# First Order DE mixing problem

So for my homework I've gotten an incorrect answer on this problem 3 times in a row. Here's an overview of my work

A large tank holds 250 liters of water with a salt concentration of 7 grams per liter. A brine solution containing 3 grams per liter is added to the tank at a rate of 9 liters per minute. The well-mixed solution is pumped out of the tank at a rate of 5 liters per minute.

How much salt is in the tank after 15 minutes? Enter your answer to the nearest 0.0001 grams.

\begin{align*} S(t)&= \text{concentration of salt as a function of time.}\\ S'&=27-\left(\frac{5S}{250+4t}\right)\\ I&=(250+4t)^5\\ [S(250+4t)^5]'&=27(250+4t)^5\\ S(250+4t)^5&=\frac{9}{8}(250+4t)^6+C\\ S&=\frac{\frac{9}{8}(250+4t)+C}{(250+4t)^5}\\ S(0)&=1750=\frac{\frac{9}{8}(250)+C}{(250)^5}\\ C&=1468.75(250)^5\\ S(15)&=\frac{\frac{9}{8}(250+4(15))+1468.75(250)^5}{(250+4(15)^5}\\ S(15)&=849.7520 \end{align*}

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Arturo, thanks for cleaning that up. In the future, how do I format in that style? –  Ocasta Eshu Apr 5 '11 at 3:02
@Andrin: what is $I$? –  picakhu Apr 5 '11 at 3:02
@Andrin: learn $\LaTeX$ –  picakhu Apr 5 '11 at 3:03
Your formula for $S'$ is incorrect: every minute, you add 9 liters and you drain 5 liters, so there is a net gain of 4 liters per minute. So at time $t$, the amount of liquid in the tank is 250+4t gallons, not 250-4t. –  Arturo Magidin Apr 5 '11 at 3:04
picakhu: I believe it stands for Identity function. It is e of the integral of the coefficient of Y [A in this case]. Then you multiply both sides of the equation by I so you get. IY'+ I'Y = CI which simplifies to (IY)'=CI. In this case e^5ln(250+4t) goes to (250+4t)^5 –  Ocasta Eshu Apr 5 '11 at 3:07

This is a pretty standard "mixing problem." You went wrong in a couple of places:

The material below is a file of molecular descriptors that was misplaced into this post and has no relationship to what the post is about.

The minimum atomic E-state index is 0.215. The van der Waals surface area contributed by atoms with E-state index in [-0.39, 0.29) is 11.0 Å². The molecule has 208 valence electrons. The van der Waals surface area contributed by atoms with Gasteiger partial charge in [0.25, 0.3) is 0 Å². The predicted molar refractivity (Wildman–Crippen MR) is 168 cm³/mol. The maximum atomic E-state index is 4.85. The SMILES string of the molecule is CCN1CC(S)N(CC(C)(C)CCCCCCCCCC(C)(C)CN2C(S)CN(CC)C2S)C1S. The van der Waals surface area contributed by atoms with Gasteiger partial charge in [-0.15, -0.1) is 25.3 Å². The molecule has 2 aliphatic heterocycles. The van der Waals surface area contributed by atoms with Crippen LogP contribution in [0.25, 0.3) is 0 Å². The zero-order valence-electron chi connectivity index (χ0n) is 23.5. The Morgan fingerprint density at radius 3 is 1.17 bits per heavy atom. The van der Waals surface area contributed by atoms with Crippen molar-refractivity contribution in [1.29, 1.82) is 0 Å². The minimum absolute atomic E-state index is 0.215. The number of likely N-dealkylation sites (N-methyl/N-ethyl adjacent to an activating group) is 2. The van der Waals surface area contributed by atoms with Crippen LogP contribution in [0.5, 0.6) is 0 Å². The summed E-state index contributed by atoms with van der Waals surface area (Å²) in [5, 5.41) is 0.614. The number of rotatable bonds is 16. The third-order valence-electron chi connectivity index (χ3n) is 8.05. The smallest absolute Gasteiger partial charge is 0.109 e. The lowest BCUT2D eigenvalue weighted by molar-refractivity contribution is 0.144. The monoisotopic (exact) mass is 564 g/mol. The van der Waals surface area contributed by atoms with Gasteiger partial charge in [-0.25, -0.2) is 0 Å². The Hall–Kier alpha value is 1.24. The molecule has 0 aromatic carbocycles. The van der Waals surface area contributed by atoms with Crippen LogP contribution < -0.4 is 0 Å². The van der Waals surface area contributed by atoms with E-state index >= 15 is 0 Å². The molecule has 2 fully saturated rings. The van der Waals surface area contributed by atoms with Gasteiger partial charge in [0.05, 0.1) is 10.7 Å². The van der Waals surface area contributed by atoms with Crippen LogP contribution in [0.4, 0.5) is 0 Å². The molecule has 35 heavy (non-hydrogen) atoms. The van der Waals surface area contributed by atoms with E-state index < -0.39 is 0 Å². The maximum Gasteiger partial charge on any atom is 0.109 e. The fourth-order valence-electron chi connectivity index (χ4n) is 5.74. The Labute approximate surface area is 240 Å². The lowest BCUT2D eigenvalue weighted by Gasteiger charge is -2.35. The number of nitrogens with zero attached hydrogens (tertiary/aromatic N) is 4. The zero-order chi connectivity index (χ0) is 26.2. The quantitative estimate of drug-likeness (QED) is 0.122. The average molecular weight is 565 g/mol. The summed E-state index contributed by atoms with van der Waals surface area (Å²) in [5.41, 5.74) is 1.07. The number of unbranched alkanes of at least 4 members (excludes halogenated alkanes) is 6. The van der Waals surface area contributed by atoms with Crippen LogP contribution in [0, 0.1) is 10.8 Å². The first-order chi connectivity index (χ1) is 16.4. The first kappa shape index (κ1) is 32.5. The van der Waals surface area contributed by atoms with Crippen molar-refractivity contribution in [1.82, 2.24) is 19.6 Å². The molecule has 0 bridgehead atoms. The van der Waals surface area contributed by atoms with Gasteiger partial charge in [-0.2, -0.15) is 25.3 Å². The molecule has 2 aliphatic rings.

• Your set-up for $S'(t)$ has a wrong sign. (This get spontaneously "fixed" later on, which suggests and error in copying somewhere).
• But more seriously: Your integrating factor is incorrect.

You start pretty well: if we let $S(t)$ be the amount of salt (in grams) in the tank at time $t$ ($t$ measured in minutes). (Note, $S(t)$ is the amount, not the concentration; your formulas clearly view $S$ as the amount, not the concentration; see Pickahu's set-up if you want to use the concentration instead).

In these problems, the amount of salt at any given time is changing by the formula $$\frac{dS}{dt} = \binom{\text{rate}}{\text{in}} - \binom{\text{rate}}{\text{out}}.$$ And the initial condition $S(0)$ depends on the problem.

The initial condition is simple enough: you are told there are 250 liters of water, with a salt concentration of 7 grams per liter. So $$S(0) = \left(250\ \text{liters}\right)\left(7\ \frac{\text{grams}}{\text{liter}}\right) = 1750\ \text{grams of salt.}$$

What about the rates in and out? We are adding 9 liters per minute, each liter containing 3 grams of salt. That is, the rate in is: $$\text{rate in} = \left(3\frac{\text{grams}}{\text{liter}}\right)\left(9\frac{\text{liters}}{\text{minute}}\right) = 27\frac{\text{grams}}{\text{minute}};$$

What is the rate out? We are letting out 5 liters per minute; each liter will have as much salt as the concentration at time $t$. The concentration at time $t$ is given by the amount of salt at time $t$, which is $S(t)$, divided by the amount of liquid at time $t$.

From the moment we start with $250$ liters, each minute you add $9$ liters and you drain $5$ liters, for a net total addition of $4$ liters per minute. So at time $t$, the total amount of liquid in the tank is $250+4t$. So the concentration of salt at time $t$ is $$\frac{S(t)}{250+4t}\ \frac{\text{grams}}{\text{liter}}.$$

Since we are draining five liters at this concentration, we have that $$\text{rate out} = \left(5\ \frac{\text{liters}}{\text{minute}}\right)\left(\frac{S(t)}{250+4t}\ \frac{\text{grams}}{\text{liter}}\right) = \frac{5S(t)}{250+4t}\ \frac{\text{grams}}{\text{minute}}.$$

So the differential equation we need to solve is: $$\frac{dS}{dt} = 27 - \frac{5S}{250+4t}.$$